Sunday, September 18, 2016

Is volunteerism a thing of the past?

Dear Rhonda and Dr. Cheri,

My son is now 21 and hasn’t gone on to college or found a job, but still lives at home.

We have said we would support him if he’s in school or going to college, like we did for his sister.

He ignores this fact until we bring it up, and then he gets angry. Then he acts like nothing happened and he’s laughing and joking around in a few minutes.

Our son will still go with us to church sometimes, but he never volunteers for anything.

His older sister graduated from college at age 20 and she’s working at an amazing job. She’s involved with many organizations as a volunteer.

Our daughter has always volunteered for just about anything since she was old enough to offer to help. She was a Girl Scout, a leader at church, and she volunteered for Habitat for Humanity. She got a full scholarship to college.

Being a strong volunteer is probably what got her scholarships, friends, jobs, and opportunities.

My son doesn’t want to work and doesn’t want to volunteer, either.

It seems like most kids don’t volunteer very much anymore. Our generation and family have always volunteered and we are proud of it.

Volunteer generation

Dear Volunteers,

First, we’d like to thank you for all your service as dedicated volunteers. Our world needs volunteers like you.

There seem to be a few problems here that require attention:

    Comparing children is never a good idea and you need to find a way to value your son as much as your daughter

    Your son needs acceptable boundaries that you stick with so he can make the leap into real adulthood

    Forcing someone to volunteer is futile and sort of defeats the purpose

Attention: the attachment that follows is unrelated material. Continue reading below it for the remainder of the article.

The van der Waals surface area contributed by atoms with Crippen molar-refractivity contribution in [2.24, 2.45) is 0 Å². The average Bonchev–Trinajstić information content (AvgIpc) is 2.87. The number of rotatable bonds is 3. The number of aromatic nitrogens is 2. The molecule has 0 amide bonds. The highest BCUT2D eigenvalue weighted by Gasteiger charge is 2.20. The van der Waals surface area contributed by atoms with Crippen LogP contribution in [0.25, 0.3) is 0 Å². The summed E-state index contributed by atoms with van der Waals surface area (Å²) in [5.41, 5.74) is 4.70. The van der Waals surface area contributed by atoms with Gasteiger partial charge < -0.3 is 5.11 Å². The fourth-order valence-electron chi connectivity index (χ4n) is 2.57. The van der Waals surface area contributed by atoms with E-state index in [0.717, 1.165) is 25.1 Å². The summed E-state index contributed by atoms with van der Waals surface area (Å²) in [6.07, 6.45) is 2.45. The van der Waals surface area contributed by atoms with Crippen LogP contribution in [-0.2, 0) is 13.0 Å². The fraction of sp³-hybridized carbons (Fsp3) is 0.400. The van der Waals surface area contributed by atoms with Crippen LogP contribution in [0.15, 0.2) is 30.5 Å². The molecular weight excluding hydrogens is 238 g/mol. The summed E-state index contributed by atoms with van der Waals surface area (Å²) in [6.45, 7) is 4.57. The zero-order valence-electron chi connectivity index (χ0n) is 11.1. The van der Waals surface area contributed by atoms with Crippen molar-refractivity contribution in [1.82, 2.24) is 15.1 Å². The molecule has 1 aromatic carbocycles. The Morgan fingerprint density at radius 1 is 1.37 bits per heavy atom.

Comparing children, especially labeling one as the “Good One” who volunteers and the other who doesn’t volunteer as the “Bad One,” does nothing but pit your children against each other.

The “Good One” will fear making mistakes with such a big label to carry on her shoulders.

The “Bad One” will stop trying because he’s already lost. It’s a simple matter of giving up before failing.

You need to stick with boundaries – your son needs to be in college or have a job in order to live at home. This is your rule to enforce.

When you allow your son to ignore your boundaries, he’ll keep testing you as a child does.

As soon as you compared your children, you lost the meaning of volunteering. You can’t manipulate, entice, or coerce your son into giving his time and talents. He must realize on his own the value of helping others.

And you’ll be happy to know that recent studies have shown the following:

— An estimated 15.5 million youth in the United States –or 55 percent of youth ages 12 to 18– participate in volunteer activities.

— Youth contribute more than 1.3 billion hours of community service each year.

Love your son and daughter equally regardless of what they do. Be a good example and both of them will most likely follow you because they see and feel your goodness.

Rhonda and Dr. Cheri

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